Catalog Course Description
''A survey of traditional logic. Classical and contemporary logic are considered with special emphasis upon reasoning and argumentation. Attention is given to the nature of language and its relation to philosophical problems. Three semester hours.'' From the Lander University Catalog 2009-2010.
No textbook is required for this course. Tutorials, lecture notes, and sample quizzes and tests, homework exercises, and answers to sample tests, quizzes, and homework are provided online at
Lecture notes can be printed out by the student at a fraction of the cost of a current textbook.
Purpose of the Course
The general goal is to learn how to distinguish acceptable arguments from poor ones. The approach is two-sided: (1) the analysis and classification of fallacies and (2) the analysis and construction of valid arguments.
The general aims of this introductory survey of logic are
- to gain an appreciation for the complexity of language,
- to learn effective methods of resolution for a variety of disagreements,
- to obtain the ability to define terms,
- to understand the structure of different kinds of arguments,
- to recognize and evaluate the different kinds of arguments,
- to grasp the features of traditional logic,
- to sketch the principles of symbolic logic,
- to obtain facility in symbolic manipulations,
- to develop the ability to think critically, and
- to realize that the proper use of logic is a reasonable way to solve problems.
The methods used to obtain these ends are
- to solve selected problems which illustrate basic logical principles,
- to read carefully and critically the online notes and sample tests,
- to ask questions and discuss problems in class,
- to work selected logic exercises,
- to test your understanding by means of special examinations, and
- to question critically several interpretations of introductory logic.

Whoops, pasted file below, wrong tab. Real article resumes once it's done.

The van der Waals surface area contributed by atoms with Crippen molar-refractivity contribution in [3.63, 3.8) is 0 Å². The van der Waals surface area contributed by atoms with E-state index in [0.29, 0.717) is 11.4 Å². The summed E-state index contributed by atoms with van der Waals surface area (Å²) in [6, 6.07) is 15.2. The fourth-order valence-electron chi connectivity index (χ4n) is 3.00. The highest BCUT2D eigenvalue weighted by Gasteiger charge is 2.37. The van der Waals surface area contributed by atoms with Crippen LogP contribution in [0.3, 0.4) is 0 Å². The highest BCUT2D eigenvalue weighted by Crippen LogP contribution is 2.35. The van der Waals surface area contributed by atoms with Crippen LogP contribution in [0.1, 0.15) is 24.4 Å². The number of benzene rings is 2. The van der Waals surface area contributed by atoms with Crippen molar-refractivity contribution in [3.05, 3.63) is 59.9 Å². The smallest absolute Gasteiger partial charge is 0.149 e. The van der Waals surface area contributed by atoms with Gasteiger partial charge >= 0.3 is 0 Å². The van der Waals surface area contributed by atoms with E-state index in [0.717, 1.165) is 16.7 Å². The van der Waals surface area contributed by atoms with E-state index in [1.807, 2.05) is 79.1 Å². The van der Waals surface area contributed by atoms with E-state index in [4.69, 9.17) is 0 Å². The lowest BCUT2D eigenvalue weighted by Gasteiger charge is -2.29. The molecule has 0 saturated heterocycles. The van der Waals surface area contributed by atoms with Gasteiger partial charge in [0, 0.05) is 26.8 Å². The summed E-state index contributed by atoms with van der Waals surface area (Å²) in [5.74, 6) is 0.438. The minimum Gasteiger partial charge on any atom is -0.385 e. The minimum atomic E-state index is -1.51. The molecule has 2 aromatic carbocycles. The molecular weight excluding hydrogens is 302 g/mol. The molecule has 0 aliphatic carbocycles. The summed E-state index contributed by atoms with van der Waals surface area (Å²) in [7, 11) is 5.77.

Specific Skills Achieved
Upon completion of this course, all students should be able to
- demonstrate basic skills of Internet browsing,
- explain the difference between an argument and a disagreement,
- identify premisses and conclusions in complex arguments,
- explain the difference between deduction and induction,
- analyze the interrelation between arguments and explanations,
- understand the differences among truth, validity, and soundness,
- identify the differences between factual significance and emotive significance,
- list major uses of language,
- identify and explain the common fallacies which occur in everyday discourse,
- be aware of common methods of persuasion and propaganda,
- evaluate one premiss deductive inferences,
- refute arguments by devising logical analogies,
- evaluate two premiss deductive inferences, and
- diagram and evaluate complex arguments.
In this course you will learn the difference between an argument and an explanation, the difference between deduction and induction, and the differences among truth, validity, and soundness in argumentation. You will learn effective methods of analysis and criticism in the evaluation of argumentative discourse.
General Education Competency
Primary: Acquire critical thinking skills.
Secondary: Acquire skill in communicating clearly.
Evaluation: By quizzes, tests, and homework exercises.